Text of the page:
The Hall of Torment was a highlight of the journey into Molag Bal's lair. In addition to Mannimarco, I encountered Faolchu the werewolf, Septima Tharn, Aelif, and the Duchess of Anguish, all writhing in agony in the God of Brutality's bonds. Each of them pleaded to be freed, claiming to have repented through their unbearable suffering. But unlike my earlier experiences in Coldharbour, where invariably I gave apparent enemies the benefit of the doubt when they claimed that they could aid me against Molag Bal, and even chose to believe that Angof could be worthy of redemption, I felt no such stirring of forgiveness or trust here. I saw through their protestations and pleas. I don't care how much it burns, Faolchu. You burned Darien's home. No, Aelif, you are not my friend. My friends fought beside me and died in Coldharbour.

Mannimarco, of course, did not beg. He simply sneered and postured and assured me that I would join him soon. I could have let him go. I even mentioned the possibility to him. I'm not sure why; maybe it was out of spite, to dangle something in front of him that he couldn't actually have. But I never would have actually released him, even if he had wanted me to. It was because of him that all of this happened. It was because of him that Darien was gone.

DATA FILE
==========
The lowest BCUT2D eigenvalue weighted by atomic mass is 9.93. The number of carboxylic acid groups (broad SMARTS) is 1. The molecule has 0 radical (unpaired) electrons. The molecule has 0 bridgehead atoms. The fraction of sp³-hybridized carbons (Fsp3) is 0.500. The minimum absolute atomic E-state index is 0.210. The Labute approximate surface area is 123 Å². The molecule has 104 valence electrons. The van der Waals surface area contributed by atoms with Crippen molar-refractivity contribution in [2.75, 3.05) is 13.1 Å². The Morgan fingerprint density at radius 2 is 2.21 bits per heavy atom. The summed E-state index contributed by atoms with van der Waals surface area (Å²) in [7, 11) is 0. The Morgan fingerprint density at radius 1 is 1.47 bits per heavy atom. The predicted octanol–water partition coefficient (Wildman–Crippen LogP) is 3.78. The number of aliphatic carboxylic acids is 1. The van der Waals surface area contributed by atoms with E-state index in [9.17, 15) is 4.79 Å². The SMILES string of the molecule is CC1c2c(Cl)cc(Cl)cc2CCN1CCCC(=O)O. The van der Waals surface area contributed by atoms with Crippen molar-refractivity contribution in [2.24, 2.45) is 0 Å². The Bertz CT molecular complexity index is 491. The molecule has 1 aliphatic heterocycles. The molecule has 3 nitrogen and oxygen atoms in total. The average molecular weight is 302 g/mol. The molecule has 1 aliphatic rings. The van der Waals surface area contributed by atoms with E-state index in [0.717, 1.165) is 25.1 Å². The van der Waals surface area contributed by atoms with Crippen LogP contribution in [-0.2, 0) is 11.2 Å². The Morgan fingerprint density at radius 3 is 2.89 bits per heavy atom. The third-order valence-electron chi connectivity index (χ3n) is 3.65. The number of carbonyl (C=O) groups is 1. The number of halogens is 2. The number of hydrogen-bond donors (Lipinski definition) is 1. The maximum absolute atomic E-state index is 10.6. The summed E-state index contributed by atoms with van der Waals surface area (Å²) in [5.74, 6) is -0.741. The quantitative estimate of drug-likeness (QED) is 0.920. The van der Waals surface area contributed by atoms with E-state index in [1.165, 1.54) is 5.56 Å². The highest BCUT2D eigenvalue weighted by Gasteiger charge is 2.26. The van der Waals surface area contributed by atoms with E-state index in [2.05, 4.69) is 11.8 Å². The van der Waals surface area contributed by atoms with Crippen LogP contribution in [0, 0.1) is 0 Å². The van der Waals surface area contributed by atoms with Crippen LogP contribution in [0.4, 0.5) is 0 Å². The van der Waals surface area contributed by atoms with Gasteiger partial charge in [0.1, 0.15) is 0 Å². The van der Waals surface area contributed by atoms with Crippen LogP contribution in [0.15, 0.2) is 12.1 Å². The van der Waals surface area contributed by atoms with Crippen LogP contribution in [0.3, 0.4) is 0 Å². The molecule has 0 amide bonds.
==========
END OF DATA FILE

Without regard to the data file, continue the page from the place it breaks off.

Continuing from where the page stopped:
I left them all there and didn't look back. I wouldn't say I was cold; I wouldn't say I was emotional. I was driven. I might have been reeling inside but I was focused outwardly. I wasn't taking any more nonsense from Molag Bal or anybody else.

I had already decided, before the invasion of Coldharbour even began, that Varen would be the one to be sacrificed to the Amulet of Kings. The irony was not lost on me that my reasoning had been influenced by my romantic side, not wanting to see either Sai or Lyris have to go on without the other. Varen of course accepted this decision and did his duty, as any one of them would have done. Under the circumstances it felt almost mechanical watching him give up his life, just something that had to be done so that we could proceed. Upon reflection it's kind of unfortunate that I wasn't sadder about seeing him go.